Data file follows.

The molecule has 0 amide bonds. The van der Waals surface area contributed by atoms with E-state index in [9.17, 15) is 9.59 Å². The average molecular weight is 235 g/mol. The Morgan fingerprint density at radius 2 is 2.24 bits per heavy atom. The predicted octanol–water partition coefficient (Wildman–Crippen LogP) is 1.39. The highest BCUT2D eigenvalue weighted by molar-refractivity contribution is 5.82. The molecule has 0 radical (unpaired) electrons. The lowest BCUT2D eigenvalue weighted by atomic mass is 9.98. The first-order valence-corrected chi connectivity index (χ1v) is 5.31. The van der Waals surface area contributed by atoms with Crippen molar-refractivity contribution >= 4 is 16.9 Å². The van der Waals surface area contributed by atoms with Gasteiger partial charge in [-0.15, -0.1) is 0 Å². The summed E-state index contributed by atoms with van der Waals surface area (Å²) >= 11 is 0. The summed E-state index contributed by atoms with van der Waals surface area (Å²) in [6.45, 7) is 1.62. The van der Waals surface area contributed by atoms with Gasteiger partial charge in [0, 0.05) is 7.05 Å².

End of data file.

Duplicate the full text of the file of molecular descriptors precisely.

The molecule has 0 amide bonds. The van der Waals surface area contributed by atoms with E-state index in [9.17, 15) is 9.59 Å². The average molecular weight is 235 g/mol. The Morgan fingerprint density at radius 2 is 2.24 bits per heavy atom. The predicted octanol–water partition coefficient (Wildman–Crippen LogP) is 1.39. The highest BCUT2D eigenvalue weighted by molar-refractivity contribution is 5.82. The molecule has 0 radical (unpaired) electrons. The lowest BCUT2D eigenvalue weighted by atomic mass is 9.98. The first-order valence-corrected chi connectivity index (χ1v) is 5.31. The van der Waals surface area contributed by atoms with Crippen molar-refractivity contribution >= 4 is 16.9 Å². The van der Waals surface area contributed by atoms with Gasteiger partial charge in [-0.15, -0.1) is 0 Å². The summed E-state index contributed by atoms with van der Waals surface area (Å²) >= 11 is 0. The summed E-state index contributed by atoms with van der Waals surface area (Å²) in [6.45, 7) is 1.62. The van der Waals surface area contributed by atoms with Gasteiger partial charge in [0, 0.05) is 7.05 Å².